This was originally written on November 9th. It has moved back to the front page as a reference for Twins fans who want to read about their newest potential acquisition.
On Monday, a story that had been circulating around the Japanese press re-emerged in the US, with Tim Kurkjian reporting that Chiba Lotte Marines shortstop Tsuyoshi Nishioka is due to be posted this week. The Japanese media heavily covered the story when it first broke, but died down during the Nippon Series, which the Marines won. Now that hot stove season has kicked into gear there’s more to talk about.
Lotte’s management is understandably not too keen on the idea of posting Nishioka. Lotte’s management has been has made somewhat inconsistent remarks in the media. Prior to Kurkjian’s article, team director Akira Ishikawa commented in Sports Hochi “personally, I want to say no to a posting. I can’t imagine how our competitiveness would go down in the case that he isn’t here. It’s just not something I can decide, so I’ll consult with our president [Ryuzo Setoyama, the guy Bobby Valentine had a bunch of disagreements with].” Ishikawa was more positive in a Sanspo piece published on the same day: “we haven’t developed a new shortstop, but I also feel like I want to make his dream come true. If I hear something that changes me mind I want to consider it.” The latest is that the posting hasn’t been agreed to, and the two sides will discuss it on the 10th.*
So what kind of player is Nishioka? A pretty good one. Nishioka is coming off of a phenomenal year, which netted him the distinction of being my pick for Pacific League MVP. I think the question that I’m likely to be asked is how he compares to Hiroyuki Nakajima. The simple answer is that I like Nakajima better, but I wouldn’t call you crazy if you made the case that Nishioka’s skills are more transferable to MLB.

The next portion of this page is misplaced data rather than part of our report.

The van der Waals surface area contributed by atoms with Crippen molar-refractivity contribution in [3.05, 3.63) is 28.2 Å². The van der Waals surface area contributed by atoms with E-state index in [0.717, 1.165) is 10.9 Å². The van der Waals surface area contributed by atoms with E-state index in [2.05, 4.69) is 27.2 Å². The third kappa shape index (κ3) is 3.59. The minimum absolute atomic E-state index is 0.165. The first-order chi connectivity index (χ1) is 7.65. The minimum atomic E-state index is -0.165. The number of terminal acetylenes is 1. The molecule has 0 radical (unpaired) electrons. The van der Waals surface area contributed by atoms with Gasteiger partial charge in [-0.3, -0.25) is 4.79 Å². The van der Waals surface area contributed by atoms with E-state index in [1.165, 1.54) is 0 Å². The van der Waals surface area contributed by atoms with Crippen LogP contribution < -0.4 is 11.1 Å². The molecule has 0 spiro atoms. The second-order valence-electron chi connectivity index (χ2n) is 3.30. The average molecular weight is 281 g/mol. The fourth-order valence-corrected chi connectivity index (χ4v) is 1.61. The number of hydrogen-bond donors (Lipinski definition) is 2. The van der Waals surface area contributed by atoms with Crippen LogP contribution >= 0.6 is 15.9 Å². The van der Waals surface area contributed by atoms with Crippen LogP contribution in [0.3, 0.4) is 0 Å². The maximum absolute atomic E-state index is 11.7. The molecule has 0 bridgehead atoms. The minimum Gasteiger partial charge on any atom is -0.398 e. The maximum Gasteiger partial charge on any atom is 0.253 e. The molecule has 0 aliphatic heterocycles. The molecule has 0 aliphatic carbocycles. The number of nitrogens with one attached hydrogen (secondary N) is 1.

In the field
Nishioka has two Gold Gloves on his resume, awarded in 2005 (as a second baseman) and 2007 (as a shortstop). My observation is that he really has great range, but his arm is a somewhat below average as a shortstop. Nishioka’s 2010 fielding results illustrate how traditional stats can be misleading — he lead Pacific League shortstops in errors with 19 and finished last in fielding percentage at .972, but he also had more assists (440) and put-outs (222) than anyone else (data taken from this Japanese blog). The fact that he played every inning in 2010 helps his accumulated stats, though. Overall though, Nishioka feels more like a second baseman to me in MLB. And the standard disclaimer about adapting from turf to natural grass applies.
At the plate
After a career filled with nagging wrist, knee and neck injuries, 2010 was the first season that Nishioka was healthy enough to play a full, 144-game schedule, and he responded with a career year. Notably, he lead the Pacific League in hits with 206, becaming the second Pacific Leaguer to surpass the 200 hit mark (the first was someone you’ve heard of). He posted a career highs in all three slash categories, at .346/.423/.482 easily eclipsing his previous bests of .300/.366/.463. Nishioka’s batting average was backed by a robust .389 BABIP, so regardless of what league he plays in next year, it will remain to be seen whether his 2010 performance was the result of luck, a genuine step forward, or good health. My guess is that a little of each was involved. Nishioka is not much of a home run threat, but has good speed and will leg out the occasional triple, and swiped 22 bases in 33 attempts last year. He is a switch hitter, who hit well from both sides of the plate last year (.387 as a righty, .329 as a lefty).
If the Marines do post him, he’ll have the benefit of being a part of a rather weak class of middle infield free agents. At 26 he has some upside left, but overall I see him as a Ryan Theriot/Chone Figgins type.
* Update: Nishioka requested to be posted on the 10th (JST). The discussion with the team will take place after the Japan-Korea Club Championship game, which is scheduled for November 13th.